Advertisement

Privacy Centric Collaborative Machine Learning Model Training via Blockchain

  • Aman LadiaEmail author
Conference paper
Part of the Advances in Intelligent Systems and Computing book series (AISC, volume 1010)

Abstract

This paper tackles the issue of data siloing, where organisations are unable to share data with each other because of privacy concerns. Machine Learning models, which could benefit greatly from larger data sets shared between organisations, suffer in this era of data isolation. To solve this problem, a blockchain based implementation is proposed that allows training of machine learning models in a privacy compliant way. Instead of using blockchain in a typical database-style manner, the proposed solution uses blockchain as a means to handle joint ownership and joint control over a computer system known as the Training Machine. The Training Machine, set-up jointly by consortium members, serves as a secure, independent container that accepts data sets and an untrained model as inputs from different entities, trains the model internally, and outputs the trained model without revealing any data to other entities. Data is then deleted automatically. Blockchain ensures that this machine is not under the control of any one entity but is rather controlled transparently by all data-sharing parties. By placing sensitive information in an isolated system, and establishing blockchain based access control, the solution ensures that data is not accessible to any party other than the owner. The paper also shares use cases of this technology, along with a risk analysis and proof of concept.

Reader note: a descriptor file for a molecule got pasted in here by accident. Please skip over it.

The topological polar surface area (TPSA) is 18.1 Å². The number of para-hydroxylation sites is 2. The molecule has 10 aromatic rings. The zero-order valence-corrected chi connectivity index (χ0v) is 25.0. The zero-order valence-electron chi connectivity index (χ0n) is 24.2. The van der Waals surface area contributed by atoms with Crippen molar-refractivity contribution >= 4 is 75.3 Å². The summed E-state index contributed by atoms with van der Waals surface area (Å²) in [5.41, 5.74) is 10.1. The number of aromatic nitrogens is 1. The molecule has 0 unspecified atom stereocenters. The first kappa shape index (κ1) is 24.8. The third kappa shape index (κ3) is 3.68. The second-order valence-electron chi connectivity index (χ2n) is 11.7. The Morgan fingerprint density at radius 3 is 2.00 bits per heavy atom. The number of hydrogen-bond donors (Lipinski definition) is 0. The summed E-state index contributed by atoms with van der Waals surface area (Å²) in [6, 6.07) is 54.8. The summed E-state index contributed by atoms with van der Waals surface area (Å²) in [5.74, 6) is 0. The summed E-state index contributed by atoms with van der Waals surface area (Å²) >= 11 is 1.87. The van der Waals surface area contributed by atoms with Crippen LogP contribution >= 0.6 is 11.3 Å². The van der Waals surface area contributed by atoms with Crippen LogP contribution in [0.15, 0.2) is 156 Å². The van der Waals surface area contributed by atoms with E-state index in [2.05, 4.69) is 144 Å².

Keywords

Private data sharing Shared model training Blockchain access control Consortium data exchange Deep learning training 

References

  1. 1.
    Domingos, P.M.: A few useful things to know about machine learning. Commun. ACM 55(10), 78 (2012). JCotACrossRefGoogle Scholar
  2. 2.
    Witten, I.H., Frank, E., Hall, M.A., Pal, C.J.: Data Mining: Practical Machine Learning Tools and Techniques. Morgan Kaufmann (2016)Google Scholar
  3. 3.
    Tene, O., Polonetsky, J.: Big data for all: privacy and user control in the age of analytics. Nw. J. Tech. Intell. Prop. 11, xxvii (2012)Google Scholar
  4. 4.
    General data protection regulation (2016). 2016/679Google Scholar
  5. 5.
    Mougayar, W.: The Business Blockchain: Promise, Practice, and Application of the Next Internet Technology. Wiley, Hoboken (2016)Google Scholar
  6. 6.
    Cachin, C.: Architecture of the hyperledger blockchain fabric. In: Workshop on Distributed Cryptocurrencies and Consensus Ledgers (2016)Google Scholar
  7. 7.
    Implementation specifications. http://liquidprotocol.io/specs.pdf. Accessed 24 Mar 2019
  8. 8.
    Communities and crime data set. https://archive.ics.uci.edu/ml/datasets/Communities+and+Crime. Accessed 24 Mar 2019
  9. 9.
    Risk matrix. http://liquidprotocol.io/risk_matrix.png. Accessed 24 Mar 2019
  10. 10.
    Galindo, J., Tamayo, P.: Credit risk assessment using statistical and machine learning: basic methodology and risk modeling applications. Comput. Econ. 15(1–2), 107–143 (2000). JCEGoogle Scholar

Copyright information

© Springer Nature Switzerland AG 2020

Authors and Affiliations

  1. 1.Liquid ProtocolMumbaiIndia

Personalised recommendations